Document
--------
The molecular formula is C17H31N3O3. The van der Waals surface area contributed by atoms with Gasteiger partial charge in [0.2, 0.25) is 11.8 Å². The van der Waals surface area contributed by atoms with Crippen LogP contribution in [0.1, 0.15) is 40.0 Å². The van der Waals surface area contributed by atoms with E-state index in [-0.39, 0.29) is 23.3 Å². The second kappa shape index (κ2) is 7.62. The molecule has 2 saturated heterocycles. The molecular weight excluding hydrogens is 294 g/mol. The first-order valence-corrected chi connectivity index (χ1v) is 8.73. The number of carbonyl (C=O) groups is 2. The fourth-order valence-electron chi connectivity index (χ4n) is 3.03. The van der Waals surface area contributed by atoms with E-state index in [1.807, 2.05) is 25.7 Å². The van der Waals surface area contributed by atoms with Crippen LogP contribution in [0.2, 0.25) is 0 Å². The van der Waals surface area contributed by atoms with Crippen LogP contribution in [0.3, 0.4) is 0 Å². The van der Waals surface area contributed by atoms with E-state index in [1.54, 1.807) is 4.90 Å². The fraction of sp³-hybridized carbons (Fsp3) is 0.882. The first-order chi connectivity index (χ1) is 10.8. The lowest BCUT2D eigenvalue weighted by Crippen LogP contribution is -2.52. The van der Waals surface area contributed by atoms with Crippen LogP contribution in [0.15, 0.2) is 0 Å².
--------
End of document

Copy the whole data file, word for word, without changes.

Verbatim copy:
The molecular formula is C17H31N3O3. The van der Waals surface area contributed by atoms with Gasteiger partial charge in [0.2, 0.25) is 11.8 Å². The van der Waals surface area contributed by atoms with Crippen LogP contribution in [0.1, 0.15) is 40.0 Å². The van der Waals surface area contributed by atoms with E-state index in [-0.39, 0.29) is 23.3 Å². The second kappa shape index (κ2) is 7.62. The molecule has 2 saturated heterocycles. The molecular weight excluding hydrogens is 294 g/mol. The first-order valence-corrected chi connectivity index (χ1v) is 8.73. The number of carbonyl (C=O) groups is 2. The fourth-order valence-electron chi connectivity index (χ4n) is 3.03. The van der Waals surface area contributed by atoms with E-state index in [1.807, 2.05) is 25.7 Å². The van der Waals surface area contributed by atoms with Crippen LogP contribution in [0.2, 0.25) is 0 Å². The van der Waals surface area contributed by atoms with Crippen LogP contribution in [0.3, 0.4) is 0 Å². The van der Waals surface area contributed by atoms with E-state index in [1.54, 1.807) is 4.90 Å². The fraction of sp³-hybridized carbons (Fsp3) is 0.882. The first-order chi connectivity index (χ1) is 10.8. The lowest BCUT2D eigenvalue weighted by Crippen LogP contribution is -2.52. The van der Waals surface area contributed by atoms with Crippen LogP contribution in [0.15, 0.2) is 0 Å².